The majority of Russians declare their patriotic feelings, but their number is on the decline, the Russian Public Opinion Study Center (VTsIOM) told Interfax. The poll was done in 138 towns and cities in 46 regions.
Some 88 percent of Russians identified themselves as patriots in 2008; the number fell to 84 percent in 2010 and 80 percent in 2012, the center said.
Seventeen percent of contemporary respondents are not patriotic. The indicator stood at 10 percent two years ago and 8 percent four years ago.
Russians define genuine patriotism as respect for traditions (48 percent) and family values (46 percent, the indicator was 50% in 2010). Twenty-six percent say that patriotism means diligent work (37 percent in 2010) and vote for patriotic parties and politicians (14 percent vs. 17 percent in 2010). More people define patriotism as celebration of historic events (13 percent in 2010 and 19 percent now) and discussion of patriotic subjects (6 to 13 percent).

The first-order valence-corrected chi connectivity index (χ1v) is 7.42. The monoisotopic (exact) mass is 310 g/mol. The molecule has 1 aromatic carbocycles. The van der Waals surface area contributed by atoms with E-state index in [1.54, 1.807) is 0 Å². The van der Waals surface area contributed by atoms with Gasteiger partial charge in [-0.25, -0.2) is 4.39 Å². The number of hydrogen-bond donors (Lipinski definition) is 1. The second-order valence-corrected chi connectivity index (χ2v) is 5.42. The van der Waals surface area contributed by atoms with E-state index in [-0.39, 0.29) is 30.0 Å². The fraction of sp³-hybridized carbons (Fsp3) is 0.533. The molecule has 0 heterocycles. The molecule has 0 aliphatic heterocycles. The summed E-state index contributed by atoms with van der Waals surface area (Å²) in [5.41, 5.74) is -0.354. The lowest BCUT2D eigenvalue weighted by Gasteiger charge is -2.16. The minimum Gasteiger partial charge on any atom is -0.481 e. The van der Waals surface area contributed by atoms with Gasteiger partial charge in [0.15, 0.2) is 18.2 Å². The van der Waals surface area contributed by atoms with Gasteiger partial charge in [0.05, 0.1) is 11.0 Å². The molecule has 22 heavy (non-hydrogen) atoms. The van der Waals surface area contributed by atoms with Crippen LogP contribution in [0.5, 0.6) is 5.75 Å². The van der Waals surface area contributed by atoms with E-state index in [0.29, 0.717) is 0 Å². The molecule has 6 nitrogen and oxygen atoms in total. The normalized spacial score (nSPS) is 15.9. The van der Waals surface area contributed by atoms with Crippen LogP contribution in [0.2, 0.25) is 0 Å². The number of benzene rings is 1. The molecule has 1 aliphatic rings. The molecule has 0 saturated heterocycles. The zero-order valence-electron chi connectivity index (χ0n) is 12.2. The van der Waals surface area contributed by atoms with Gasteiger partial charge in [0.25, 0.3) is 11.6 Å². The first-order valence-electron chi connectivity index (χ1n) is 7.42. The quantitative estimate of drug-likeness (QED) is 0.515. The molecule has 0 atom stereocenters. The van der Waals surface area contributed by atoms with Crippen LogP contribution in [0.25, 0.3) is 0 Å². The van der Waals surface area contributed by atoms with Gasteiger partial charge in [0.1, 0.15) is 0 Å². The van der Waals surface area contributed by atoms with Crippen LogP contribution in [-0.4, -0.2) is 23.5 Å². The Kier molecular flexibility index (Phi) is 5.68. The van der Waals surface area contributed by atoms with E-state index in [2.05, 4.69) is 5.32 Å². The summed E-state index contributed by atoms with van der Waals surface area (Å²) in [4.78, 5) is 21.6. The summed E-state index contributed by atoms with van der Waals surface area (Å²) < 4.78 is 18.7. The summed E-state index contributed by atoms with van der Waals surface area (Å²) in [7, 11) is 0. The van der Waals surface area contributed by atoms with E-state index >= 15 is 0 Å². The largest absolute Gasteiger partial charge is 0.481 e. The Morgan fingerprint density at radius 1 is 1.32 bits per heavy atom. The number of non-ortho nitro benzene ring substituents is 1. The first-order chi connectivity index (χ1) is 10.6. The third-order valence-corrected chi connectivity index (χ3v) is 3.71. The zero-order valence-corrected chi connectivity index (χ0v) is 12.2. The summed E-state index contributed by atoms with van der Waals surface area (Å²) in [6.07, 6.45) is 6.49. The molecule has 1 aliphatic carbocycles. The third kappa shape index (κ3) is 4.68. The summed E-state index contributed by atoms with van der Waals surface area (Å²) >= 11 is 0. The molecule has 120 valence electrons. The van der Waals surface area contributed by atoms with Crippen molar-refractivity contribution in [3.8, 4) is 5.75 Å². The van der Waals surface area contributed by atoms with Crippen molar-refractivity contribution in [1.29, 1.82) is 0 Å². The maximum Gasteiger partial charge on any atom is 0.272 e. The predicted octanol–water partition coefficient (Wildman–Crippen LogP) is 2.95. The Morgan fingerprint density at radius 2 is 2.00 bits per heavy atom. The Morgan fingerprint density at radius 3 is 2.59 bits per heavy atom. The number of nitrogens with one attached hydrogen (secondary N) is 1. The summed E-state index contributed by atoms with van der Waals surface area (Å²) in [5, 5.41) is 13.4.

Respondents were asked the question "Who are you?" Fifty-five percent said they were citizens of Russia (58 percent in 2010), 30 percent said they were just people and 19 percent identified their nationality. The number of people identifying themselves with a particular region and a family role declined (from 23 to 18 percent over the past four years and from 17 to 11 percent over the past two years correspondingly). Fourteen percent insist they are Soviet people. Seven percent identified themselves by profession and 4 percent by religion.
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